Immigration Enforcement

Senators Propose Rules To Remove Fraud From H-1B Visas & Protect U.S. Workers

Senator Chuck Grassley, along with Sen. Dick Durbin, introduced legislation to reform the H-1B and L visa programs. The U.S. issues 65,000 H-1B visas annually to high-skilled foreign workers in fields where there is a worker shortage. L-1 visas are issued to employees of foreign companies and allows them to work in the United States for three years. Both programs have come under fire for claims of fraud.

The legislation makes reforms to increase enforcement, modify wage requirements, and ensure protection for visa holders and American workers. The bill does not eliminate the program or change the numerical cap of visas available to petitioning employers.

“The H-1B program was never meant to replace qualified American workers. It was meant to complement them because of a shortage of workers in specialized fields. In tough economic times like we’re seeing, it’s even more important that we do everything possible to see that Americans are given every consideration when applying for jobs. If there aren’t qualified Americans, companies can use the legal immigration programs we have available, but we must return the H-1B and L visa programs back to their original intent,” Sen. Grassley said in a released statement.

The Durbin-Grassley bill would, among other things:

  • Require all employers who want to hire an H-1B guest-worker to first make a good-faith attempt to recruit a qualified American worker. Employers would be prohibited from using H-1B visa holders to displace qualified American workers.
  • Prohibit the blatantly discriminatory practice of “H-1B only” ads and prohibit employers from hiring additional H-1B and L-1 guest-workers if more than 50 percent of their employees are H-1B and L-1 visa holders.
  • Permit the Department of Labor to initiate investigations without a complaint and without the Labor Secretary’s personal authorization;
  • Authorize the Department of Labor to review H-1B applications for fraud;
  • Allow the Department of Labor to conduct random audits of any company that uses the H-1B visa program;
  • Require the Department of Labor to conduct annual audits of companies who employ large numbers of H-1B workers.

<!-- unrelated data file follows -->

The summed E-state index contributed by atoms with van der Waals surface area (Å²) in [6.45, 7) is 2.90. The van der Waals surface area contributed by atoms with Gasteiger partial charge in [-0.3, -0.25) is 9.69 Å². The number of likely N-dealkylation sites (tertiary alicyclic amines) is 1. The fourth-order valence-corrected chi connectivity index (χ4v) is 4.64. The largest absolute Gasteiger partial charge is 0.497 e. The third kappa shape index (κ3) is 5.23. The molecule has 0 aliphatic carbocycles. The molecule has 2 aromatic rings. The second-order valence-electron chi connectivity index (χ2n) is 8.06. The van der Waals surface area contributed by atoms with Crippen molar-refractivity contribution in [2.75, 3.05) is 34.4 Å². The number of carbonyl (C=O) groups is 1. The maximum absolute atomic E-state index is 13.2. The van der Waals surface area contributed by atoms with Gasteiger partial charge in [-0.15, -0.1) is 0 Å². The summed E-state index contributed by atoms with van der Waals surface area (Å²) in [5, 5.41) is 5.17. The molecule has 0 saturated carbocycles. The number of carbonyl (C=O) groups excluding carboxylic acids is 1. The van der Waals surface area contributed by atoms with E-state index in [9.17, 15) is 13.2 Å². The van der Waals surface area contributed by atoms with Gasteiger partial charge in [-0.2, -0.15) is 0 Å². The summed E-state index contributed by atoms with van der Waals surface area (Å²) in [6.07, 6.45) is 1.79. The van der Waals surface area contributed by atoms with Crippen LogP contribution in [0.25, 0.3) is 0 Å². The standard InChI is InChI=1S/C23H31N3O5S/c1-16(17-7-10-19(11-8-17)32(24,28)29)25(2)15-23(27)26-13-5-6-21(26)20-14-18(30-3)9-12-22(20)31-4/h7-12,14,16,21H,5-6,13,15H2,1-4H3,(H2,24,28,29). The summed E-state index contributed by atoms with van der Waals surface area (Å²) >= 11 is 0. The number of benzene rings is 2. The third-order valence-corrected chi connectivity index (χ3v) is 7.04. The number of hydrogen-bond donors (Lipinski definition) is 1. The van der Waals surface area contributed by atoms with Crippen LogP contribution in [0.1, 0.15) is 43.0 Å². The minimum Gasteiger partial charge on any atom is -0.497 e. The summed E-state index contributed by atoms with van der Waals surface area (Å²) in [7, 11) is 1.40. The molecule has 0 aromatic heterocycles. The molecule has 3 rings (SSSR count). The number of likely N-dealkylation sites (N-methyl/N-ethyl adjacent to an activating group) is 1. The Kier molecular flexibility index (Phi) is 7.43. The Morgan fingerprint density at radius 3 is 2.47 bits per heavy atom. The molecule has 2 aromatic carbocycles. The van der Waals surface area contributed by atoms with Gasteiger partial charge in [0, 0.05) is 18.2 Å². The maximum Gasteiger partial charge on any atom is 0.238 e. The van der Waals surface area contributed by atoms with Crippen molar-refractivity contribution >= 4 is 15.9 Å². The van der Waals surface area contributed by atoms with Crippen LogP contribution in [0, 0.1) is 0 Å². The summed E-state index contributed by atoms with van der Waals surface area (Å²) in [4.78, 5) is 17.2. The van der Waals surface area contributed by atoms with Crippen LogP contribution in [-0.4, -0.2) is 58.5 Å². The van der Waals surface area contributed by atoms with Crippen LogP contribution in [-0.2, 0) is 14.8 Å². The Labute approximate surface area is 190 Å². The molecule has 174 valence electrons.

• Provide safeguards for visa holders so they know their rights under the law. This would include wage rates and access to benefits.
  • Establish a process to investigate, audit and penalize L-1 visa abuses.

For more information, see Sen. Grassley’s press release .


April 25, 2009 Posted by | Uncategorized | , , , , , | Leave a comment

High Rate of H-1B Visa Fraud

A report released Oct. 8 by the U.S. Citizenship & Immigration Services (USCIS) reveals that 13% of petitions filed for H-1B visas on behalf of employers are fraudulent. Another 7% contain some sort of technical violations.

The study, released to members of the U.S. Senate Judiciary Committee, marks the first time the agency, part of the Homeland Security Dept., has documented systematic problems with the controversial program. Technology companies, in particular, have come to rely on the H-1B visa program to bring in skilled foreign workers to fill jobs that employers claim can’t be filled with U.S. candidates. Tech companies like Oracle (ORCL), Microsoft (MSFT), and Google (GOOG) have pushed to get more visas, claiming that a shortage of skilled workers is hampering U.S. competitiveness. Microsoft Chairman and co-founder Bill Gates has twice testified in front of Congress on the issue.

Critics say H-1Bs help U.S. companies replace American workers with less costly foreign workers. “The report makes it clear that the H-1B program is rife with abuse and misuse,” says Ron Hira, assistant professor of public policy at the Rochester Institute of Technology. “It shows the desperate need for an auditing system.” However, both Presidential candidates, Senator Barack Obama (D-Ill.) and Senator John McCain (R-Ariz.), have said they support expanding the program.


February 11, 2009 Posted by | Uncategorized | , | Leave a comment